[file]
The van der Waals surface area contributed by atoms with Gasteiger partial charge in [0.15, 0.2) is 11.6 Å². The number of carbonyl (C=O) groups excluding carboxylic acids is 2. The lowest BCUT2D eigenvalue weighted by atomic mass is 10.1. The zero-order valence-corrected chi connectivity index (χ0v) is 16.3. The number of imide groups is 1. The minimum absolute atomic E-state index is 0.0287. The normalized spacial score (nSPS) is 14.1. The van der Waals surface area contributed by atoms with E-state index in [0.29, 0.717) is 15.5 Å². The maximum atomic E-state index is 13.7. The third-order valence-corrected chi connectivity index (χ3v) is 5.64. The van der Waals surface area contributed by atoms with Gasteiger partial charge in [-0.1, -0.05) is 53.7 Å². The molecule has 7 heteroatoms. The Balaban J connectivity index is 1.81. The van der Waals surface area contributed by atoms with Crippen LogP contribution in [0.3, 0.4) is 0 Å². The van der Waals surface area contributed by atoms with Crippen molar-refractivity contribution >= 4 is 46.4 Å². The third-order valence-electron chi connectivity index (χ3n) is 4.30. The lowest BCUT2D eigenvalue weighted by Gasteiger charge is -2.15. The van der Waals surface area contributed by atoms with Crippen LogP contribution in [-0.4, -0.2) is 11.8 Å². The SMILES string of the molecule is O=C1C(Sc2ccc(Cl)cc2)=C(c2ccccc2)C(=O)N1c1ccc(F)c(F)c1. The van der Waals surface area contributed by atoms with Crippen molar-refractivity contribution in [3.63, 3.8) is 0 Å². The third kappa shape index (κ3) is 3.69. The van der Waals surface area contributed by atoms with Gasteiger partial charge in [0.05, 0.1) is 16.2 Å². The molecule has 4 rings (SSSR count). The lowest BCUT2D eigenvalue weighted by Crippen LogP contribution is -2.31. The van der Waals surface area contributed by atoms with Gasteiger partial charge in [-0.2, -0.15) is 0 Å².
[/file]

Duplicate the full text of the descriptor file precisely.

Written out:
The van der Waals surface area contributed by atoms with Gasteiger partial charge in [0.15, 0.2) is 11.6 Å². The number of carbonyl (C=O) groups excluding carboxylic acids is 2. The lowest BCUT2D eigenvalue weighted by atomic mass is 10.1. The zero-order valence-corrected chi connectivity index (χ0v) is 16.3. The number of imide groups is 1. The minimum absolute atomic E-state index is 0.0287. The normalized spacial score (nSPS) is 14.1. The van der Waals surface area contributed by atoms with E-state index in [0.29, 0.717) is 15.5 Å². The maximum atomic E-state index is 13.7. The third-order valence-corrected chi connectivity index (χ3v) is 5.64. The van der Waals surface area contributed by atoms with Gasteiger partial charge in [-0.1, -0.05) is 53.7 Å². The molecule has 7 heteroatoms. The Balaban J connectivity index is 1.81. The van der Waals surface area contributed by atoms with Crippen LogP contribution in [0.3, 0.4) is 0 Å². The van der Waals surface area contributed by atoms with Crippen molar-refractivity contribution >= 4 is 46.4 Å². The third-order valence-electron chi connectivity index (χ3n) is 4.30. The lowest BCUT2D eigenvalue weighted by Gasteiger charge is -2.15. The van der Waals surface area contributed by atoms with Crippen LogP contribution in [-0.4, -0.2) is 11.8 Å². The SMILES string of the molecule is O=C1C(Sc2ccc(Cl)cc2)=C(c2ccccc2)C(=O)N1c1ccc(F)c(F)c1. The van der Waals surface area contributed by atoms with Crippen molar-refractivity contribution in [3.63, 3.8) is 0 Å². The third kappa shape index (κ3) is 3.69. The van der Waals surface area contributed by atoms with Gasteiger partial charge in [0.05, 0.1) is 16.2 Å². The molecule has 4 rings (SSSR count). The lowest BCUT2D eigenvalue weighted by Crippen LogP contribution is -2.31. The van der Waals surface area contributed by atoms with Gasteiger partial charge in [-0.2, -0.15) is 0 Å².